Strodel, the House chief administrative officer, announced Monday that his operation will offer buyouts to some employees in an effort to save money.
The House chief administrative officer has announced that his operation is the latest legislative branch agency to offer buyouts to employees.
CAO Dan Strodel joins the heads of other congressional support offices — among them the Library of Congress and the Senate Sergeant-at-Arms — that have implemented “voluntary separation incentive programs” to help ease the burden of budget cuts and, more recently, the sequester.
In a Monday memo to staff, Strodel took an upbeat tone in delivering news that is typically treated with a certain degree of sensitivity and reluctance.
“Thanks to careful planning and execution, the CAO has been able to absorb recent budget reductions without minimizing services we provide to the House and without having to furlough employees,” Strodel wrote in the memo obtained by CQ Roll Call. “Thank you for supporting these ongoing efforts.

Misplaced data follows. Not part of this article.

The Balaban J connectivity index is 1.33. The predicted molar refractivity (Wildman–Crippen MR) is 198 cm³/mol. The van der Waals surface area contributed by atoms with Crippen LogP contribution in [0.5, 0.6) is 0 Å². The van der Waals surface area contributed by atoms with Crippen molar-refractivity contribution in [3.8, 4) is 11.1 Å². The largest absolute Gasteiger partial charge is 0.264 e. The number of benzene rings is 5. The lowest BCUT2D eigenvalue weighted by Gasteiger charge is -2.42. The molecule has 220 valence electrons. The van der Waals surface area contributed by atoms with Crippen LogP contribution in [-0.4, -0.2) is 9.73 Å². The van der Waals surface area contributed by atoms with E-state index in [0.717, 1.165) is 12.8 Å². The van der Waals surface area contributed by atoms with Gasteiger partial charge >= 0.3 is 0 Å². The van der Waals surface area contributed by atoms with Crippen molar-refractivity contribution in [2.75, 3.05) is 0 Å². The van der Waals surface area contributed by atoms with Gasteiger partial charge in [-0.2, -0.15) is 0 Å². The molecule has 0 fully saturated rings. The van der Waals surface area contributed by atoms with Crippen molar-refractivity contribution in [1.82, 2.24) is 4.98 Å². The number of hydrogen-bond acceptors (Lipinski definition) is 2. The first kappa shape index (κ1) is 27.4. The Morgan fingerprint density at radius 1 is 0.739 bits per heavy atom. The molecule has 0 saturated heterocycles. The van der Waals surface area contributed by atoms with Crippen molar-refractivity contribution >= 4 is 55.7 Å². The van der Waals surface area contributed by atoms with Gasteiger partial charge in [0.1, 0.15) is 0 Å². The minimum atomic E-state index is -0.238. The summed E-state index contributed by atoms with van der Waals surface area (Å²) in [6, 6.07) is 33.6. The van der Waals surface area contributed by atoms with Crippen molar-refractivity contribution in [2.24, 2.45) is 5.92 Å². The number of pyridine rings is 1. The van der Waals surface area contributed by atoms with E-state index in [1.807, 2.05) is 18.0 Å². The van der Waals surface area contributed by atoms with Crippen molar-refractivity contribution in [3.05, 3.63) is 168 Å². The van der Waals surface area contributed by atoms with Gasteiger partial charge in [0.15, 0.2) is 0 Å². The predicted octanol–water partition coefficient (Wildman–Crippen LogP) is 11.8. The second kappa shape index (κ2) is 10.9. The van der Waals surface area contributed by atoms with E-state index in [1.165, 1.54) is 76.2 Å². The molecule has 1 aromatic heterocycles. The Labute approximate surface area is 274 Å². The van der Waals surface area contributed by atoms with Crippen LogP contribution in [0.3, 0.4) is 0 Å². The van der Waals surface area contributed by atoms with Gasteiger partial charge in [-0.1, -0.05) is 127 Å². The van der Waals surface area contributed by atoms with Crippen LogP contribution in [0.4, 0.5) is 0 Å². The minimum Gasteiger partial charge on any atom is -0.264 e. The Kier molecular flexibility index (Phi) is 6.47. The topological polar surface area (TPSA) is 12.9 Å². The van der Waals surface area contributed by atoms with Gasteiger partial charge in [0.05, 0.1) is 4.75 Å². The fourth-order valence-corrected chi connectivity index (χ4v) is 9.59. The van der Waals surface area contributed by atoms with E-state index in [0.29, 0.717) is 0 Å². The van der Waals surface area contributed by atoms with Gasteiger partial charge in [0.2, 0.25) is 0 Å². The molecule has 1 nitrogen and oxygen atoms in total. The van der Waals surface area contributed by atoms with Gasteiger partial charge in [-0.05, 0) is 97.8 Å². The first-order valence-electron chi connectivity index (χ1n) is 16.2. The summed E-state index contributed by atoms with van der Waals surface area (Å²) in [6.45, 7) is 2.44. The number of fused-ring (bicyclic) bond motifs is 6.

“As we continue to plan for future fiscal years when budgets may continue to be subject to sequestration or other reductions, we are pleased to announce a Voluntary Separation Incentive (VSIP) program,” the letter continued. “This is an important personal decision only you can make. Please ... make sure it’s an informed one.”
In many cases, the number of buyouts taken determines whether an agency will have to resort to layoffs or furloughs. CAO spokesman Dan Weiser suggested there were no contingency plans currently in place and, in fact, he said not everybody who asks for a buyout may receive a buyout.
“Hopefully we can accommodate all who apply, but we need to ensure we can maintain current operations,” Weiser said in a statement.
Sen. Kirsten Gillibrand, D-N.Y., speaks with reporters following a vote in the Senate. Gillibrand’s proposal to remove military commanders from the process of reviewing sexual-assault cases was left out of the bicameral deal on the defense authorization bill, but the senator is pushing for a vote on her plan soon.
Each year since 1990, CQ Roll Call has reviewed the financial disclosures of all 541 senators, representatives and delegates to determine the 50 richest members of Congress. This year's report, derived from forms covering the calendar year 2012, shows it took a net worth of $6.67 million to crack the exclusive club.